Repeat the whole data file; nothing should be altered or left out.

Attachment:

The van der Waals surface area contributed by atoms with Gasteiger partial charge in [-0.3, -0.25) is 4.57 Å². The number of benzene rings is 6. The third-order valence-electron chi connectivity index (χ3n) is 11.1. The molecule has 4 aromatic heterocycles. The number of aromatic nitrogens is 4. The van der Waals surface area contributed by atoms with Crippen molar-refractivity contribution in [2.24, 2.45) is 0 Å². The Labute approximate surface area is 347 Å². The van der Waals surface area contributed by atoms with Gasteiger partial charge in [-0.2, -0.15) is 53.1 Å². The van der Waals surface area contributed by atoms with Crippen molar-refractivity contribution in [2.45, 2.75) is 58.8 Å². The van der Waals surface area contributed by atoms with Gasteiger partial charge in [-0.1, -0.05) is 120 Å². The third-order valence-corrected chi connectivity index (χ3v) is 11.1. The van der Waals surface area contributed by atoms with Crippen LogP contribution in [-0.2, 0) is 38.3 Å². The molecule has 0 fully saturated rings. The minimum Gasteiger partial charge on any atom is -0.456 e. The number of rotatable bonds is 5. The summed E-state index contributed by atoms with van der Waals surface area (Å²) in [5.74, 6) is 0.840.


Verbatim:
The van der Waals surface area contributed by atoms with Gasteiger partial charge in [-0.3, -0.25) is 4.57 Å². The number of benzene rings is 6. The third-order valence-electron chi connectivity index (χ3n) is 11.1. The molecule has 4 aromatic heterocycles. The number of aromatic nitrogens is 4. The van der Waals surface area contributed by atoms with Crippen molar-refractivity contribution in [2.24, 2.45) is 0 Å². The Labute approximate surface area is 347 Å². The van der Waals surface area contributed by atoms with Gasteiger partial charge in [-0.2, -0.15) is 53.1 Å². The van der Waals surface area contributed by atoms with Crippen molar-refractivity contribution in [2.45, 2.75) is 58.8 Å². The van der Waals surface area contributed by atoms with Gasteiger partial charge in [-0.1, -0.05) is 120 Å². The third-order valence-corrected chi connectivity index (χ3v) is 11.1. The van der Waals surface area contributed by atoms with Crippen LogP contribution in [-0.2, 0) is 38.3 Å². The molecule has 0 fully saturated rings. The minimum Gasteiger partial charge on any atom is -0.456 e. The number of rotatable bonds is 5. The summed E-state index contributed by atoms with van der Waals surface area (Å²) in [5.74, 6) is 0.840.